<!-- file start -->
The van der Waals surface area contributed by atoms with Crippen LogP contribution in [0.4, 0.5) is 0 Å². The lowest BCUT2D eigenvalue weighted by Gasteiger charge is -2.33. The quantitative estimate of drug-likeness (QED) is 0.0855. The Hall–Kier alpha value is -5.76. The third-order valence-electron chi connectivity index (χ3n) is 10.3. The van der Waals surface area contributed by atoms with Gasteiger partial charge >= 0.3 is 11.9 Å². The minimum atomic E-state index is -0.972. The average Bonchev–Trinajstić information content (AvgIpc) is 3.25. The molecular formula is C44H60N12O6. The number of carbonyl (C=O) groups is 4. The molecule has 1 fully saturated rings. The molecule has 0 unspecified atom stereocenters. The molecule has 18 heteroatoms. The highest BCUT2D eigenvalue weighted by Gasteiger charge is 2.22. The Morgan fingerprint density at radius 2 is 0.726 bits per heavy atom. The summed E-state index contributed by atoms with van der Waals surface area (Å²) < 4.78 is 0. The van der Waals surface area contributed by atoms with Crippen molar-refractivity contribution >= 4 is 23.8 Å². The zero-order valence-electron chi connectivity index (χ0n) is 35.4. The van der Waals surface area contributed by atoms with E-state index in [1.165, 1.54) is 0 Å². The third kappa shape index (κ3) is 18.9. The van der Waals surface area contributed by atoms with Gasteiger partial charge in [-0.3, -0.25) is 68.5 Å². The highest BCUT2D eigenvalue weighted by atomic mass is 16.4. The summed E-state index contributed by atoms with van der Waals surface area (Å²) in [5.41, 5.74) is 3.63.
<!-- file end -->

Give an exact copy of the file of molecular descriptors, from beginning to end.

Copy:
The van der Waals surface area contributed by atoms with Crippen LogP contribution in [0.4, 0.5) is 0 Å². The lowest BCUT2D eigenvalue weighted by Gasteiger charge is -2.33. The quantitative estimate of drug-likeness (QED) is 0.0855. The Hall–Kier alpha value is -5.76. The third-order valence-electron chi connectivity index (χ3n) is 10.3. The van der Waals surface area contributed by atoms with Gasteiger partial charge >= 0.3 is 11.9 Å². The minimum atomic E-state index is -0.972. The average Bonchev–Trinajstić information content (AvgIpc) is 3.25. The molecular formula is C44H60N12O6. The number of carbonyl (C=O) groups is 4. The molecule has 1 fully saturated rings. The molecule has 0 unspecified atom stereocenters. The molecule has 18 heteroatoms. The highest BCUT2D eigenvalue weighted by Gasteiger charge is 2.22. The Morgan fingerprint density at radius 2 is 0.726 bits per heavy atom. The summed E-state index contributed by atoms with van der Waals surface area (Å²) < 4.78 is 0. The van der Waals surface area contributed by atoms with Crippen molar-refractivity contribution >= 4 is 23.8 Å². The zero-order valence-electron chi connectivity index (χ0n) is 35.4. The van der Waals surface area contributed by atoms with E-state index in [1.165, 1.54) is 0 Å². The third kappa shape index (κ3) is 18.9. The van der Waals surface area contributed by atoms with Gasteiger partial charge in [-0.3, -0.25) is 68.5 Å². The highest BCUT2D eigenvalue weighted by atomic mass is 16.4. The summed E-state index contributed by atoms with van der Waals surface area (Å²) in [5.41, 5.74) is 3.63.